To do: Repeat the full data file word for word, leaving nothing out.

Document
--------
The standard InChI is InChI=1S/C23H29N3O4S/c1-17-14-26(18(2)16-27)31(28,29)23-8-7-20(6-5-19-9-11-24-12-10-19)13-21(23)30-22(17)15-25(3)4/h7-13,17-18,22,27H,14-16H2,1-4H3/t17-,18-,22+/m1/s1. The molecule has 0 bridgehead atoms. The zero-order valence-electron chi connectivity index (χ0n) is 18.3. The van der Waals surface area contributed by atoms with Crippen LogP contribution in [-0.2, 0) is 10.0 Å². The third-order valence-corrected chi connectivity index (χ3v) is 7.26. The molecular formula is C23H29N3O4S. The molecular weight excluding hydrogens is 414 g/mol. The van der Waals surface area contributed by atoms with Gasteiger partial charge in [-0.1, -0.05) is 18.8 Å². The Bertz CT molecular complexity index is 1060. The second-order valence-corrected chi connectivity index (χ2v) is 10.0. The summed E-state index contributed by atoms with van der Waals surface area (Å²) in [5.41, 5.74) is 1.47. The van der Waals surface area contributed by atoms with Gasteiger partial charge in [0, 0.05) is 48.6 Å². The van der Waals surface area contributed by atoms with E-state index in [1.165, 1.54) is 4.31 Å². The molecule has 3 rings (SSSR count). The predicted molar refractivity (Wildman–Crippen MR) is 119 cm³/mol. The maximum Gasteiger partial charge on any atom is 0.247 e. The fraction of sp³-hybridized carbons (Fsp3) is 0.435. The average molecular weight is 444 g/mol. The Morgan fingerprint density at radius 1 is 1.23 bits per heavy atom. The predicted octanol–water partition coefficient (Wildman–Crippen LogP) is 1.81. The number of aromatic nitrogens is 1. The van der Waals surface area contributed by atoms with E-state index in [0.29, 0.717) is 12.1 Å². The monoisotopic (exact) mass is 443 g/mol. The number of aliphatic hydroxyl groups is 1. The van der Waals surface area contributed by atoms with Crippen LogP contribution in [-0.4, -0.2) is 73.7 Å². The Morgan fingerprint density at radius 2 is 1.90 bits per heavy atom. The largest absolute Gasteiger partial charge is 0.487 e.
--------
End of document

The standard InChI is InChI=1S/C23H29N3O4S/c1-17-14-26(18(2)16-27)31(28,29)23-8-7-20(6-5-19-9-11-24-12-10-19)13-21(23)30-22(17)15-25(3)4/h7-13,17-18,22,27H,14-16H2,1-4H3/t17-,18-,22+/m1/s1. The molecule has 0 bridgehead atoms. The zero-order valence-electron chi connectivity index (χ0n) is 18.3. The van der Waals surface area contributed by atoms with Crippen LogP contribution in [-0.2, 0) is 10.0 Å². The third-order valence-corrected chi connectivity index (χ3v) is 7.26. The molecular formula is C23H29N3O4S. The molecular weight excluding hydrogens is 414 g/mol. The van der Waals surface area contributed by atoms with Gasteiger partial charge in [-0.1, -0.05) is 18.8 Å². The Bertz CT molecular complexity index is 1060. The second-order valence-corrected chi connectivity index (χ2v) is 10.0. The summed E-state index contributed by atoms with van der Waals surface area (Å²) in [5.41, 5.74) is 1.47. The van der Waals surface area contributed by atoms with Gasteiger partial charge in [0, 0.05) is 48.6 Å². The van der Waals surface area contributed by atoms with E-state index in [1.165, 1.54) is 4.31 Å². The molecule has 3 rings (SSSR count). The predicted molar refractivity (Wildman–Crippen MR) is 119 cm³/mol. The maximum Gasteiger partial charge on any atom is 0.247 e. The fraction of sp³-hybridized carbons (Fsp3) is 0.435. The average molecular weight is 444 g/mol. The Morgan fingerprint density at radius 1 is 1.23 bits per heavy atom. The predicted octanol–water partition coefficient (Wildman–Crippen LogP) is 1.81. The number of aromatic nitrogens is 1. The van der Waals surface area contributed by atoms with E-state index in [0.29, 0.717) is 12.1 Å². The monoisotopic (exact) mass is 443 g/mol. The number of aliphatic hydroxyl groups is 1. The van der Waals surface area contributed by atoms with Crippen LogP contribution in [-0.4, -0.2) is 73.7 Å². The Morgan fingerprint density at radius 2 is 1.90 bits per heavy atom. The largest absolute Gasteiger partial charge is 0.487 e.